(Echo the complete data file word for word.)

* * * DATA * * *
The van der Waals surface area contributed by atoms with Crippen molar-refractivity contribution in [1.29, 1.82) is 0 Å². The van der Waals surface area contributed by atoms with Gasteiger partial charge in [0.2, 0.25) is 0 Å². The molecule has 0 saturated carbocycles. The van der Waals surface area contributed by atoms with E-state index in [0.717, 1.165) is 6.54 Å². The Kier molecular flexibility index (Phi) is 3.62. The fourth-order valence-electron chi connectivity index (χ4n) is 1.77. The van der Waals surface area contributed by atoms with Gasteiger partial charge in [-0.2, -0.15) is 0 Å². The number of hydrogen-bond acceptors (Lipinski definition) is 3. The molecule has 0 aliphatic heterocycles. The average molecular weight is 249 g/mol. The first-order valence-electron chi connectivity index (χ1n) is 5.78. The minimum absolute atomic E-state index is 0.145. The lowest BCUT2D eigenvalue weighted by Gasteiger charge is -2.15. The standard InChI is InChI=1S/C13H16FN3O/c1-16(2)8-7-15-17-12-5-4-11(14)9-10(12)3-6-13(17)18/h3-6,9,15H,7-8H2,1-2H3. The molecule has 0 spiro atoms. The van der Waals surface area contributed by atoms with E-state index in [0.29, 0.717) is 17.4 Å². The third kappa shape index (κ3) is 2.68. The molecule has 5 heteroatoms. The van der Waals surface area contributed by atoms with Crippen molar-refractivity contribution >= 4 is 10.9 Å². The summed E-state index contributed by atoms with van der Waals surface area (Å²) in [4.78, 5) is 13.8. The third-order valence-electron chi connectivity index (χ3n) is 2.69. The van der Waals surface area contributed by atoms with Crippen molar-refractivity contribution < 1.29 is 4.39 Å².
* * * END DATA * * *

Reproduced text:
The van der Waals surface area contributed by atoms with Crippen molar-refractivity contribution in [1.29, 1.82) is 0 Å². The van der Waals surface area contributed by atoms with Gasteiger partial charge in [0.2, 0.25) is 0 Å². The molecule has 0 saturated carbocycles. The van der Waals surface area contributed by atoms with E-state index in [0.717, 1.165) is 6.54 Å². The Kier molecular flexibility index (Phi) is 3.62. The fourth-order valence-electron chi connectivity index (χ4n) is 1.77. The van der Waals surface area contributed by atoms with Gasteiger partial charge in [-0.2, -0.15) is 0 Å². The number of hydrogen-bond acceptors (Lipinski definition) is 3. The molecule has 0 aliphatic heterocycles. The average molecular weight is 249 g/mol. The first-order valence-electron chi connectivity index (χ1n) is 5.78. The minimum absolute atomic E-state index is 0.145. The lowest BCUT2D eigenvalue weighted by Gasteiger charge is -2.15. The standard InChI is InChI=1S/C13H16FN3O/c1-16(2)8-7-15-17-12-5-4-11(14)9-10(12)3-6-13(17)18/h3-6,9,15H,7-8H2,1-2H3. The molecule has 0 spiro atoms. The van der Waals surface area contributed by atoms with E-state index in [0.29, 0.717) is 17.4 Å². The third kappa shape index (κ3) is 2.68. The molecule has 5 heteroatoms. The van der Waals surface area contributed by atoms with Crippen molar-refractivity contribution >= 4 is 10.9 Å². The summed E-state index contributed by atoms with van der Waals surface area (Å²) in [4.78, 5) is 13.8. The third-order valence-electron chi connectivity index (χ3n) is 2.69. The van der Waals surface area contributed by atoms with Crippen molar-refractivity contribution < 1.29 is 4.39 Å².